From James Madison
Philada. 10. June 1783.
My dear Sir
Congress have received two letters from Mr. Laurens1 dated one the fifteenth of March the other fifth of April. In the former persists in the jealousy expressed in his letter of the thirtieth2 of December of the British Councils. He says that Shelburne had boasted of his success in gaining the provisional treaty without the concurrence of France and of the good effect he expected to draw from that advantage. Mr. L.’s remark was that admitting the fact which he did not altho’ it might disgrace and even prove fatal to the American Ministers, It could have no such effects on the United States. His second letter expresses more confidence in the D. of Portland and Mr. Fox. These ministers have3 withdrawn the subject of Commerce with the U.S. from Parliament and mean to open negociations for a Treaty with their Ministers in Europe. Mr. Fox asked Mr. L. whether these had powers for that purpose: his answer was that he believed so. That he had seen a revocation of Mr. Adams’ commission noticed in the Gazettes but that he considered the paragraph as spurious. From this it would seem that Mr. A. had never communicated this diminution of his power to his colleagues. These letters leave us in the suspence in which they found us as to the definitive Treaty. Mr. L. thinks that no such event could have been relied on under Shelburnes Administration. He was on the 5th. of Apl. setting out for Paris with Mr. David Hartley successor to Mr. Oswald, from which he should proceed to America unless a definitive Treaty was near being concluded. Notwithstand the daily arrivals from every quarter we get not a line on the subject from our Ministers at Versailles.
Mr. Dumas has inclosed to Congress sundry papers from which it appears that the Dutch indulge a violent animosity against the French court for abandoning their interests and the liberty of navigation by a premature concluding of the preliminaries. Complaints on this head are made through Dumas to Mr. Adams with enquiries whether the American ministers had powers to concert engagements with the United Provinces, His Most Christian Majesty, and His Catholic Majesty for maintaining the rights asserted by the neutral confederation or if the two last decline with United Provinces alone. The answer of Mr. A. is not included, but references to it import it was satisfactory and that negociations were to be opened accordingly. It is certain notwithstanding that no powers equal to such a transaction were ever given generally to the ministers and that as far as they were given they were superceded by the commission to Mr. Dana. This correspondence commenced in Jany. and is brought down to late in March and yet no intimation whatever concerning it has been received from the ministers themselves.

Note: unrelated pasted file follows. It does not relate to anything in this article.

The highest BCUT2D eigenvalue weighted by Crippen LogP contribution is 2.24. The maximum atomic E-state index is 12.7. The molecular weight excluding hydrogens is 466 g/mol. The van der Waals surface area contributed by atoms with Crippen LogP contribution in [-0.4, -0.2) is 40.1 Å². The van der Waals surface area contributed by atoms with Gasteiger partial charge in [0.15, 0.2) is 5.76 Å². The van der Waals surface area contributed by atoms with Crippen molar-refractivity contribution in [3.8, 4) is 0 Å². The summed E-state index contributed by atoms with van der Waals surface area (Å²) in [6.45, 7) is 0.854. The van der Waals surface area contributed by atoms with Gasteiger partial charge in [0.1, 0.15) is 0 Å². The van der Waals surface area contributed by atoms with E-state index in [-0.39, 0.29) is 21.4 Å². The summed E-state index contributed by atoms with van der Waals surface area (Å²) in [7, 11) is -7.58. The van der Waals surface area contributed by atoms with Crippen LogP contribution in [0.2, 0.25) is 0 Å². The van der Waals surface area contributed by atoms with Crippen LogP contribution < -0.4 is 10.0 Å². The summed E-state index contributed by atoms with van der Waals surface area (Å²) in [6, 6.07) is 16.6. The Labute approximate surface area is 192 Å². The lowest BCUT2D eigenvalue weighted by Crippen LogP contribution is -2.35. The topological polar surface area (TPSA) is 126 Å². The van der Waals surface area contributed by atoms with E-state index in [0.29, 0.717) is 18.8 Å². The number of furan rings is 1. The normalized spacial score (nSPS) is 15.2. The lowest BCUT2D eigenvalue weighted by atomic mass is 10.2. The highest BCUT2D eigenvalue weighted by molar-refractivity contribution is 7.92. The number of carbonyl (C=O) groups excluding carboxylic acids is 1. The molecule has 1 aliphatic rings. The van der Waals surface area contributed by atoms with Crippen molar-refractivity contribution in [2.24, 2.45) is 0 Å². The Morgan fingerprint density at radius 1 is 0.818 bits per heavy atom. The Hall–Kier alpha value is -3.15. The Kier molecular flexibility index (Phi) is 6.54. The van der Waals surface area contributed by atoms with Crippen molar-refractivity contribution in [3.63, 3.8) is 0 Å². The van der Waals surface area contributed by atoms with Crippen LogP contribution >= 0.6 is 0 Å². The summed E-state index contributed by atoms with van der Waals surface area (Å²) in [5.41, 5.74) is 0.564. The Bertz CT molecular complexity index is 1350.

Congress have lately sent instructions to the Ministers in Europe to contend in the final treaty for such amendment of the article relating to British debts as will suspend payment for three years after the war and expressly4 exclude interest during the war.
Mr. Livingston has taken his final leave of the department of Foreign Affairs. He would have remained if such an augmentation of his Salary had been made as would have secured him against future expence. But besides the disinclination of several members to augment salaries, there was no prospect of a competent number of States for an appropriation of money, until he must have lost the option of the Chancellorship of N.Y. No successor has been yet nominated, altho’ the day for a choice has passed. I am utterly at a loss to guess on whom the choice will ultimately fall. A.L. will be started if the defection5 of a respectable competitor should be likely to force votes upon him. No such has yet been a subject of conversation in my particular presence.